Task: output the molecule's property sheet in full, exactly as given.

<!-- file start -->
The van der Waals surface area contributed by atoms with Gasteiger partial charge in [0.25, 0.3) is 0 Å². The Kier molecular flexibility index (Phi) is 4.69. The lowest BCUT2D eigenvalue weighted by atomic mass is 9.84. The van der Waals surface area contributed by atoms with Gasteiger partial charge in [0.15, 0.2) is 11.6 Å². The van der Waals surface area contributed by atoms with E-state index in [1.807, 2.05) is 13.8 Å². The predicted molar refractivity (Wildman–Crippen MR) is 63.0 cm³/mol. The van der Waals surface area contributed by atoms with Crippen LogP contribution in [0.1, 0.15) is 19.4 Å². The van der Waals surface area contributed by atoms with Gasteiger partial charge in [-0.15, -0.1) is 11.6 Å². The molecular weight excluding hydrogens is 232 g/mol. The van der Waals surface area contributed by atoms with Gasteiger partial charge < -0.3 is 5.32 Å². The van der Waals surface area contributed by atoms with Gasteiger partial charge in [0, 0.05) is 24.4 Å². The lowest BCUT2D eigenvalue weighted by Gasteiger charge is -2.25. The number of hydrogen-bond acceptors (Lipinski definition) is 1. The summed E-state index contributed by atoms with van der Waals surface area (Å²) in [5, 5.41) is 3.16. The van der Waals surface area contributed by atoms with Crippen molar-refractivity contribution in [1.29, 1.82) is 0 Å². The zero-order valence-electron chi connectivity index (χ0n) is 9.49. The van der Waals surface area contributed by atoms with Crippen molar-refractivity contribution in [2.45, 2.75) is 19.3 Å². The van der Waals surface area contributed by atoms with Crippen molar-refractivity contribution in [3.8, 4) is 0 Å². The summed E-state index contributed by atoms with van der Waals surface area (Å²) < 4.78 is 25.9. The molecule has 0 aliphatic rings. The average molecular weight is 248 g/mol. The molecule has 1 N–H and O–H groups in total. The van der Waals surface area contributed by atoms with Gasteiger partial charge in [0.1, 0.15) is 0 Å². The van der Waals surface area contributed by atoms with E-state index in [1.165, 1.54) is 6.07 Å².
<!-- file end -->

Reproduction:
The van der Waals surface area contributed by atoms with Gasteiger partial charge in [0.25, 0.3) is 0 Å². The Kier molecular flexibility index (Phi) is 4.69. The lowest BCUT2D eigenvalue weighted by atomic mass is 9.84. The van der Waals surface area contributed by atoms with Gasteiger partial charge in [0.15, 0.2) is 11.6 Å². The van der Waals surface area contributed by atoms with E-state index in [1.807, 2.05) is 13.8 Å². The predicted molar refractivity (Wildman–Crippen MR) is 63.0 cm³/mol. The van der Waals surface area contributed by atoms with Crippen LogP contribution in [0.1, 0.15) is 19.4 Å². The van der Waals surface area contributed by atoms with Gasteiger partial charge in [-0.15, -0.1) is 11.6 Å². The molecular weight excluding hydrogens is 232 g/mol. The van der Waals surface area contributed by atoms with Gasteiger partial charge < -0.3 is 5.32 Å². The van der Waals surface area contributed by atoms with Gasteiger partial charge in [0, 0.05) is 24.4 Å². The lowest BCUT2D eigenvalue weighted by Gasteiger charge is -2.25. The number of hydrogen-bond acceptors (Lipinski definition) is 1. The summed E-state index contributed by atoms with van der Waals surface area (Å²) in [5, 5.41) is 3.16. The van der Waals surface area contributed by atoms with Crippen molar-refractivity contribution in [1.29, 1.82) is 0 Å². The zero-order valence-electron chi connectivity index (χ0n) is 9.49. The van der Waals surface area contributed by atoms with Crippen molar-refractivity contribution in [2.45, 2.75) is 19.3 Å². The van der Waals surface area contributed by atoms with Crippen molar-refractivity contribution in [3.8, 4) is 0 Å². The summed E-state index contributed by atoms with van der Waals surface area (Å²) < 4.78 is 25.9. The molecule has 0 aliphatic rings. The average molecular weight is 248 g/mol. The molecule has 1 N–H and O–H groups in total. The van der Waals surface area contributed by atoms with Gasteiger partial charge in [0.1, 0.15) is 0 Å². The van der Waals surface area contributed by atoms with E-state index in [1.165, 1.54) is 6.07 Å².